One wonders who has not heard a Christmas carol. There are international Christmas songs sounding in Cuzco like you hear anywhere else. But we also have our own holiday music. We call these carols “villancicos”. In Cuzco we have a strong tradition of Christmas with our manger scenes and our Christmas songs, many in Quechua. When you hear them they transport you to special times.
It is like my father says. Christmas is for children. But I did not understand him because I was still a child.
My brothers and I would get together lots of metal bottle caps. We would have a contest among ourselves to see who could get the most. Then we would flatten them, make a hole in their middle and run a wire through them. It was worth it because all together the flattened caps would serve as a rattle (sonaja). With them we could sing our villancicos before the nativity scene in our house on Christmas.
Villancicos are songs specifically for Christmas. They rhyme words to make verses about the history of Jesus, like the trip that Joseph and Mary made to Bethlehem, the Three Kings, and more.
Originally the villancicos came from Spain where they were songs from the ordinary people for different festivities. They were not the Church hymns and songs for mass, but things people strung together like chapas—flattened bottle caps, following their own ideas and in popular forms of poetry with rhymes, verses, and a chorus. Their name comes from villa, which means a place of residence or a hamlet.
The Spanish brought these to Cuzco . We already had our own musical traditions with songs and dances for different festivals and feasts, as well as for ordinary times. This ordinary Spanish style, with words in Quechua or Spanish, became ours and on Christmas eve we would s them to the Christ child to make him happy and welcome in our house.
The Spanish also brought this tradition of the Christ child, though we had our own tradition of a baby boy, the baby son, who drew our devotion. It may be that when we sing to the Christ child, who we call the Niño Manuel, we are like our ancestors singing to the baby sun.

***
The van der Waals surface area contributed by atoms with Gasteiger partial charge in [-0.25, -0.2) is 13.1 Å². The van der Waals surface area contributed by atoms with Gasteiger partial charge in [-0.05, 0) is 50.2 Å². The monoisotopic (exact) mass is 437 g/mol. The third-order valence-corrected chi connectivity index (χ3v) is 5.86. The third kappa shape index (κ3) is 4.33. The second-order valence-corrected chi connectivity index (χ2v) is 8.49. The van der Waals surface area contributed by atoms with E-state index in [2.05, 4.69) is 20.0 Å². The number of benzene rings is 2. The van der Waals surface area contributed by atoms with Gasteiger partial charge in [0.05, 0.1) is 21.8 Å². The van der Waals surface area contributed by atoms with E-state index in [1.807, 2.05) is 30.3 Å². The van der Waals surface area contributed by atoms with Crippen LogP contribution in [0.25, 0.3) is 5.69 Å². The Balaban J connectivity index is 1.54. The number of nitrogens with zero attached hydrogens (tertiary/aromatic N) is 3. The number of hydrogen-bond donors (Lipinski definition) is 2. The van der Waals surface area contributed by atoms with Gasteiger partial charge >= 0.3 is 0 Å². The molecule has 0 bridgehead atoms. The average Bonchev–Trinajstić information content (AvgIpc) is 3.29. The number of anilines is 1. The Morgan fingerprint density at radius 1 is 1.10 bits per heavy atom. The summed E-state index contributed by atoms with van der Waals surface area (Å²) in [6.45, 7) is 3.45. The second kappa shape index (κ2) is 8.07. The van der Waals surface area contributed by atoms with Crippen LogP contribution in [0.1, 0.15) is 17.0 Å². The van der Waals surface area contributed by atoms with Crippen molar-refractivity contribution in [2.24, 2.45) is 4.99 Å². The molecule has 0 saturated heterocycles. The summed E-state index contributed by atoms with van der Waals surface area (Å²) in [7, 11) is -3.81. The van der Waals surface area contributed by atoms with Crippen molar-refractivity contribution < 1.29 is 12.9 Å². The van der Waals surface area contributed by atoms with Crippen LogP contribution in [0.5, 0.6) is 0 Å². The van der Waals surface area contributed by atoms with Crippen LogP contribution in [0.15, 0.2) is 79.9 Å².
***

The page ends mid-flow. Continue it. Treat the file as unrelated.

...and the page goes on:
In Cuzco the choirs of some churches now prepare performances of villancicos in Quechua, the language of our ancestors, to sing during Christmas. Some of the choirs are the Coro of San Blas, the Coro Polifónico del Cusco, and many others. They perform on the 24th of December in memory of the birth of the baby Jesus. If you are in Cuzco you might like to hear them sing.
Each Choir gets organized and reherses to be able to sing the villancicos. Some choirs have the custom of wearing traditional, typical, dress such as ponchos and chullos, or just some distinctive items like special scarves. They will also rely on popular instruments to make the music to accompany them, such as guitars, charangos, quenas, tamborines, and more.
The kids of Cuzco usually love to hear the villancicos on Christmas. When we go to mass on the days close to Christmas we can hear the villancicosthat each church prepares for December.
Besides these, the lights that are sold to decorate our Christmas trees also have melodies of the villancicos as do some Christmas cards with their memory chips.
It is fun to go into the street and wherever we go we find happy children walking up and down the sidewalks with toys and at the same time singing villancicos. Now I know why my father always told me Christmas is for children.